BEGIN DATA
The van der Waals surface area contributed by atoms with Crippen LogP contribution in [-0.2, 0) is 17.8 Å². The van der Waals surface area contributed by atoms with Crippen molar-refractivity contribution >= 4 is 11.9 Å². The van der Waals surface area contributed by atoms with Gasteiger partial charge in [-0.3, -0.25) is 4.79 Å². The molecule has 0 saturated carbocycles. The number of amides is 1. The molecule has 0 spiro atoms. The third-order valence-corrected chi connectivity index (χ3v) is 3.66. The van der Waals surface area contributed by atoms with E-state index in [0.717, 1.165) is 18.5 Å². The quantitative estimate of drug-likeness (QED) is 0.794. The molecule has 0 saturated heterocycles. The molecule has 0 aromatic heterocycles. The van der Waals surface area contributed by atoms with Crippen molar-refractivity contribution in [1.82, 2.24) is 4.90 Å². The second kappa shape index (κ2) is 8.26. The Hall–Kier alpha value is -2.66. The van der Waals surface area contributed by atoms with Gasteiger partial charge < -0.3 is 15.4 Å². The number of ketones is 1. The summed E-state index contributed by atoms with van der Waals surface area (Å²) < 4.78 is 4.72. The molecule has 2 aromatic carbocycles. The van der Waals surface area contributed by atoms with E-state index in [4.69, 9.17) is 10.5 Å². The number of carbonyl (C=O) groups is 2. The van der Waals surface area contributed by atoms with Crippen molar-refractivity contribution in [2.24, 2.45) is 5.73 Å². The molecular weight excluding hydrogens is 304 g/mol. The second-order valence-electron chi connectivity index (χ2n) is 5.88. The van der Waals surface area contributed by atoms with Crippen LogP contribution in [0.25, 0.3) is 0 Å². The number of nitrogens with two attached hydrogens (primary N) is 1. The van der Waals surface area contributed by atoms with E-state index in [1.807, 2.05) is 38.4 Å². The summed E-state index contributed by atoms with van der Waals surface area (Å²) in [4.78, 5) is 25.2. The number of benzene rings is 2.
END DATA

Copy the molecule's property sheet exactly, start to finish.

The van der Waals surface area contributed by atoms with Crippen LogP contribution in [-0.2, 0) is 17.8 Å². The van der Waals surface area contributed by atoms with Crippen molar-refractivity contribution >= 4 is 11.9 Å². The van der Waals surface area contributed by atoms with Gasteiger partial charge in [-0.3, -0.25) is 4.79 Å². The molecule has 0 saturated carbocycles. The number of amides is 1. The molecule has 0 spiro atoms. The third-order valence-corrected chi connectivity index (χ3v) is 3.66. The van der Waals surface area contributed by atoms with E-state index in [0.717, 1.165) is 18.5 Å². The quantitative estimate of drug-likeness (QED) is 0.794. The molecule has 0 saturated heterocycles. The molecule has 0 aromatic heterocycles. The van der Waals surface area contributed by atoms with Crippen molar-refractivity contribution in [1.82, 2.24) is 4.90 Å². The second kappa shape index (κ2) is 8.26. The Hall–Kier alpha value is -2.66. The van der Waals surface area contributed by atoms with Gasteiger partial charge < -0.3 is 15.4 Å². The number of ketones is 1. The summed E-state index contributed by atoms with van der Waals surface area (Å²) < 4.78 is 4.72. The molecule has 2 aromatic carbocycles. The van der Waals surface area contributed by atoms with E-state index in [4.69, 9.17) is 10.5 Å². The number of carbonyl (C=O) groups is 2. The van der Waals surface area contributed by atoms with Crippen molar-refractivity contribution in [2.24, 2.45) is 5.73 Å². The molecular weight excluding hydrogens is 304 g/mol. The second-order valence-electron chi connectivity index (χ2n) is 5.88. The van der Waals surface area contributed by atoms with Crippen LogP contribution in [0.25, 0.3) is 0 Å². The number of nitrogens with two attached hydrogens (primary N) is 1. The van der Waals surface area contributed by atoms with E-state index in [1.807, 2.05) is 38.4 Å². The summed E-state index contributed by atoms with van der Waals surface area (Å²) in [4.78, 5) is 25.2. The number of benzene rings is 2.